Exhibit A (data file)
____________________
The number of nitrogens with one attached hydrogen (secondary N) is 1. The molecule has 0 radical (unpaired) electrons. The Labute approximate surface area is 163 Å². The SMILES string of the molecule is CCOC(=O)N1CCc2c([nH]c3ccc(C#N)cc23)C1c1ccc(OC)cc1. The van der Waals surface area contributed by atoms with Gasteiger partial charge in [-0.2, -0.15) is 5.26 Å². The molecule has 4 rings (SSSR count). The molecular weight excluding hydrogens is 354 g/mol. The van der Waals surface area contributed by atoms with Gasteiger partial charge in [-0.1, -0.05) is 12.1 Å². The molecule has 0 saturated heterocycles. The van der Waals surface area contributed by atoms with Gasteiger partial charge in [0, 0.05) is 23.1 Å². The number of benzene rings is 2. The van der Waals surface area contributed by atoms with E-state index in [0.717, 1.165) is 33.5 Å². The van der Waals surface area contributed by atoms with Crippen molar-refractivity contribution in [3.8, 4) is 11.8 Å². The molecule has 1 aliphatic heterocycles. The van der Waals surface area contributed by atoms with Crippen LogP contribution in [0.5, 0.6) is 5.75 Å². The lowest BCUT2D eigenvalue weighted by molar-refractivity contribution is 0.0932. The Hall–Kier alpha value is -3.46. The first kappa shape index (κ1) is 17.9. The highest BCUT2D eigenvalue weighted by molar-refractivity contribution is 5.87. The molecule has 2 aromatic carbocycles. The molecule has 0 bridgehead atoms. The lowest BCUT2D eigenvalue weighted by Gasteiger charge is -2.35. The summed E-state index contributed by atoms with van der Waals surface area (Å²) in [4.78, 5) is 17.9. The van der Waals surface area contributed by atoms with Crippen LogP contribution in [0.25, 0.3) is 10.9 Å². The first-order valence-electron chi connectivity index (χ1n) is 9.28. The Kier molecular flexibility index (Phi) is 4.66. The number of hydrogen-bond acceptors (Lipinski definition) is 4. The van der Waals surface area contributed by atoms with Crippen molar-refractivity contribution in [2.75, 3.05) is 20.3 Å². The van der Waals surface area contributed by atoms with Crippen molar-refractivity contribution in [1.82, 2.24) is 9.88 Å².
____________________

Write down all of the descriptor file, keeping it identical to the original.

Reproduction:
The number of nitrogens with one attached hydrogen (secondary N) is 1. The molecule has 0 radical (unpaired) electrons. The Labute approximate surface area is 163 Å². The SMILES string of the molecule is CCOC(=O)N1CCc2c([nH]c3ccc(C#N)cc23)C1c1ccc(OC)cc1. The van der Waals surface area contributed by atoms with Gasteiger partial charge in [-0.2, -0.15) is 5.26 Å². The molecule has 4 rings (SSSR count). The molecular weight excluding hydrogens is 354 g/mol. The van der Waals surface area contributed by atoms with Gasteiger partial charge in [-0.1, -0.05) is 12.1 Å². The molecule has 0 saturated heterocycles. The van der Waals surface area contributed by atoms with Gasteiger partial charge in [0, 0.05) is 23.1 Å². The number of benzene rings is 2. The van der Waals surface area contributed by atoms with E-state index in [0.717, 1.165) is 33.5 Å². The van der Waals surface area contributed by atoms with Crippen molar-refractivity contribution in [3.8, 4) is 11.8 Å². The molecule has 1 aliphatic heterocycles. The van der Waals surface area contributed by atoms with Crippen LogP contribution in [0.5, 0.6) is 5.75 Å². The lowest BCUT2D eigenvalue weighted by molar-refractivity contribution is 0.0932. The Hall–Kier alpha value is -3.46. The first kappa shape index (κ1) is 17.9. The highest BCUT2D eigenvalue weighted by molar-refractivity contribution is 5.87. The molecule has 2 aromatic carbocycles. The molecule has 0 bridgehead atoms. The lowest BCUT2D eigenvalue weighted by Gasteiger charge is -2.35. The summed E-state index contributed by atoms with van der Waals surface area (Å²) in [4.78, 5) is 17.9. The van der Waals surface area contributed by atoms with Crippen LogP contribution in [0.25, 0.3) is 10.9 Å². The first-order valence-electron chi connectivity index (χ1n) is 9.28. The Kier molecular flexibility index (Phi) is 4.66. The number of hydrogen-bond acceptors (Lipinski definition) is 4. The van der Waals surface area contributed by atoms with Crippen molar-refractivity contribution in [2.75, 3.05) is 20.3 Å². The van der Waals surface area contributed by atoms with Crippen molar-refractivity contribution in [1.82, 2.24) is 9.88 Å².